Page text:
The human brain is always looking for ways to cut corners and process information quickly. If you’re a clever communicator, you can take advantage of the brain’s inclination to jump to conclusions . . .
What do your numbers have to say for themselves? Tips for presenting clear and persuasive numeric data
Contrary to popular belief, numbers can’t always speak for themselves. How we present them is the difference between effective communication and confusion.
The numbers 6, 20, and 1975 don’t mean anything on their own. However, if I add some context, they get a lot more interesting. For example, if I tell you that Angelina Jolie was born in 1975, married Jonny Lee Miller when she was 20, and has 6 children with Brad Pitt, those numbers suddenly have meaning and are a lot more interesting.
Numbers can have an important story to tell, but it’s up to us to help them tell it. Following are some simple tips to help you present numeric information so that it emphasizes what’s important.
Start by organizing the data in a logical order. In the following table, all of the data is there, but the reader has to work to figure out where the real story is.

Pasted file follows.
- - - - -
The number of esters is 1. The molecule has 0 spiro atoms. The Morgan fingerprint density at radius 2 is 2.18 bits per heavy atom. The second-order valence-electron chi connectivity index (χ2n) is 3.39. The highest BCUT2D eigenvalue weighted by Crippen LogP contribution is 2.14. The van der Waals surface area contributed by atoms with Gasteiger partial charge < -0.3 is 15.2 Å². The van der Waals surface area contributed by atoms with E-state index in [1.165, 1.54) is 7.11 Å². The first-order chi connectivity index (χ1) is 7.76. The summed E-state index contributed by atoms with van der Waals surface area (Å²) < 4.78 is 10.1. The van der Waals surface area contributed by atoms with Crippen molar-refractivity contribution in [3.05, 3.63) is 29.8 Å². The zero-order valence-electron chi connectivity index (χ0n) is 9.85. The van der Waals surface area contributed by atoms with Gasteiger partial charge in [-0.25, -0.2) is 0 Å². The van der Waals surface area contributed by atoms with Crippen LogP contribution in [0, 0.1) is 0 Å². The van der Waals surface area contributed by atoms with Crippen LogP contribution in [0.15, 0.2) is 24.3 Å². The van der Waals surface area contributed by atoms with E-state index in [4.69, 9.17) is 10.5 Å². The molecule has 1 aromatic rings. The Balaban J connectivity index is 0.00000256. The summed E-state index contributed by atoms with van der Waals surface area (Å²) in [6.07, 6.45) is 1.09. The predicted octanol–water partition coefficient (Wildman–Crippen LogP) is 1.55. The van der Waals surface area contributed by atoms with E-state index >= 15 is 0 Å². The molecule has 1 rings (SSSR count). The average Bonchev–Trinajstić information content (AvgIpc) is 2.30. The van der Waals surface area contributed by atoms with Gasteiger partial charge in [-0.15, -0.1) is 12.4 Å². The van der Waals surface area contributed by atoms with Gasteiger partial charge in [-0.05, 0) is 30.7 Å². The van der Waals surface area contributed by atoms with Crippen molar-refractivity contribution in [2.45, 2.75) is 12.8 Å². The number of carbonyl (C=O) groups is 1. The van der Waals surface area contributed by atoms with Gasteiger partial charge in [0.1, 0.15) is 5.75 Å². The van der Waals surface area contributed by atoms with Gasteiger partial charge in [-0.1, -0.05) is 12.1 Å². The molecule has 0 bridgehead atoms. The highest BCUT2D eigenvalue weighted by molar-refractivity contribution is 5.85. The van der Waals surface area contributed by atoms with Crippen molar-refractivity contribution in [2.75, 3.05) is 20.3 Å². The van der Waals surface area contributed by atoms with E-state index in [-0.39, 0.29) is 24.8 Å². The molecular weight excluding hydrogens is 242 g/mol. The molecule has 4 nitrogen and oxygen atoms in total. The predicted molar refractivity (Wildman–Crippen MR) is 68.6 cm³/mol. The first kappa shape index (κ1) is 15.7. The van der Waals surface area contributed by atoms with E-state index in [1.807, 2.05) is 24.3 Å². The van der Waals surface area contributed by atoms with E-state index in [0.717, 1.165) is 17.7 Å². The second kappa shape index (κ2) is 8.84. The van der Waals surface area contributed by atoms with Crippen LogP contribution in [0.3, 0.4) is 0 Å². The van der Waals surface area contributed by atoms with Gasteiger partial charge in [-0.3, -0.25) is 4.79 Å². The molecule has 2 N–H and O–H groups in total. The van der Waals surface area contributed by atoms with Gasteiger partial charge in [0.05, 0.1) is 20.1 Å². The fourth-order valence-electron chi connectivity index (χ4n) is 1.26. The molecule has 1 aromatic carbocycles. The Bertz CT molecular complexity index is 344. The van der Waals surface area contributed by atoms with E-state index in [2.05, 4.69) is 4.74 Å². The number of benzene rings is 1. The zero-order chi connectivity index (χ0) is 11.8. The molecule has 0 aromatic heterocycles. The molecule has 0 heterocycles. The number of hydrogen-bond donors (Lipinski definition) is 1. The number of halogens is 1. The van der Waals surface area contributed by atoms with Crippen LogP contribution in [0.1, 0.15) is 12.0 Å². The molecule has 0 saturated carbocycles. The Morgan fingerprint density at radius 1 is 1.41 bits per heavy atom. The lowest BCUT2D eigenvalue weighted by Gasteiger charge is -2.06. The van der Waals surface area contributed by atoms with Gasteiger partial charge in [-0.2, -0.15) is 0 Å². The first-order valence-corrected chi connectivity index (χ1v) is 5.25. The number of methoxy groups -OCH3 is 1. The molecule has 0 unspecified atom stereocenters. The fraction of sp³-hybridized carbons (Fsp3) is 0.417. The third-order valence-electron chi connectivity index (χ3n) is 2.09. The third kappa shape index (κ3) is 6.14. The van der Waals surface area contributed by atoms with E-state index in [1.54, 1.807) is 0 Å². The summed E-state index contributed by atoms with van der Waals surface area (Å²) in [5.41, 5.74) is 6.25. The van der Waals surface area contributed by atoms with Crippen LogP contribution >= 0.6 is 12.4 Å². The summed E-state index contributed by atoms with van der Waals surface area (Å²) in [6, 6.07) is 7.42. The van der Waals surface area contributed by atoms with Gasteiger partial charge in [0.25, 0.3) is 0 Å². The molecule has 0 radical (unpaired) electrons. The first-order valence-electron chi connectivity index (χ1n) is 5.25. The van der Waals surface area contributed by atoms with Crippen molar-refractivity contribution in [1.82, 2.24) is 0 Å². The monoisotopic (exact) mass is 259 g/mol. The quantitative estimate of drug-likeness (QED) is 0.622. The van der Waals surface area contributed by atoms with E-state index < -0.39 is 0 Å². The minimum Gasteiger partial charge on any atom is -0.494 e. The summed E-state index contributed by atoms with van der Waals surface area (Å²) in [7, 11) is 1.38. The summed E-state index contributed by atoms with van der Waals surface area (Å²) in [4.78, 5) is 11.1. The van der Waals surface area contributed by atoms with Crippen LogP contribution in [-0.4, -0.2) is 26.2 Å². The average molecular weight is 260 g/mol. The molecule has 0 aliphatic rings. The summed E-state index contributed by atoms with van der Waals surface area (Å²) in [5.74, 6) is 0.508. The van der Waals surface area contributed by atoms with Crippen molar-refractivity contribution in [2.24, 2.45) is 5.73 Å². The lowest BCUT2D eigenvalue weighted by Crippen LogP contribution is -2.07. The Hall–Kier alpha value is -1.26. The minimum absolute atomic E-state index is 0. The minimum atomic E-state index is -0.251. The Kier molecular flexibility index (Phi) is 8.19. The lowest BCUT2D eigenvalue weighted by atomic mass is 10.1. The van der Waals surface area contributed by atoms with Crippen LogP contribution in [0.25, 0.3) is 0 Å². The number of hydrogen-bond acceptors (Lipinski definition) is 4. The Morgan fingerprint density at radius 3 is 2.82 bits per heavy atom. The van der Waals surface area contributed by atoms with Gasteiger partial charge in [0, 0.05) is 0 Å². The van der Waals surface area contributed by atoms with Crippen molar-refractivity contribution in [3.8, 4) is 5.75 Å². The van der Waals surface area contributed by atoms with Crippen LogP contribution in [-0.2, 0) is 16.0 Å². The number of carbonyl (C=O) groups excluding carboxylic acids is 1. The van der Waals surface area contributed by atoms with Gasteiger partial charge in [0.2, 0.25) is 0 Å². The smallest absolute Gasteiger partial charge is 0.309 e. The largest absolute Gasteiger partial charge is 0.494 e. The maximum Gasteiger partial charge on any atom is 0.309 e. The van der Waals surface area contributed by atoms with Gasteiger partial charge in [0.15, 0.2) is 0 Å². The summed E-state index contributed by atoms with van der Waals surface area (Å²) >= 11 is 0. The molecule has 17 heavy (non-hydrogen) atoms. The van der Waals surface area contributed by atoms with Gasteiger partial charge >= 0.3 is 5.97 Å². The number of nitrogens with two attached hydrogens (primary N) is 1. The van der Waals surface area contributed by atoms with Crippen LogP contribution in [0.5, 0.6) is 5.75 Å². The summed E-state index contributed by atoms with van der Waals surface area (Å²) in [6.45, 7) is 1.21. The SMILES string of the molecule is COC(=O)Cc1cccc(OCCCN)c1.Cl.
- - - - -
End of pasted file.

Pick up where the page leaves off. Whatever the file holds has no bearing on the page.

According to Sally Bigwood, one of the authors of The Designer’s Guide to Presenting Numbers, Figures, and Charts, the golden rule is “always present data for the convenience of the reader.”
So let’s help readers of this table see where the high and low points are. Table 1 is organized by alphabetical order of the categories. If we arrange the data by quantity of sales instead, a more compelling story begins to appear.
Arranging data by size helps the reader make comparisons and reveals patterns and exceptions. For example, in Table 2, the reader is more likely to spot the significantly higher sales of orange widgets in Regina than in Saskatoon, and the fact that only black widgets sell better in Saskatoon than in Regina.
The most common arrangement is largest to smallest. Usually, the larger the number, the more important the item is.
Besides, when you arrange data from largest to smallest, it’s easier for people to subtract the smaller number from the larger one above it and figure out the difference between them.
Why make your readers waste time trying to figure out what the numbers mean, when they could be spending that time doing something with the information?
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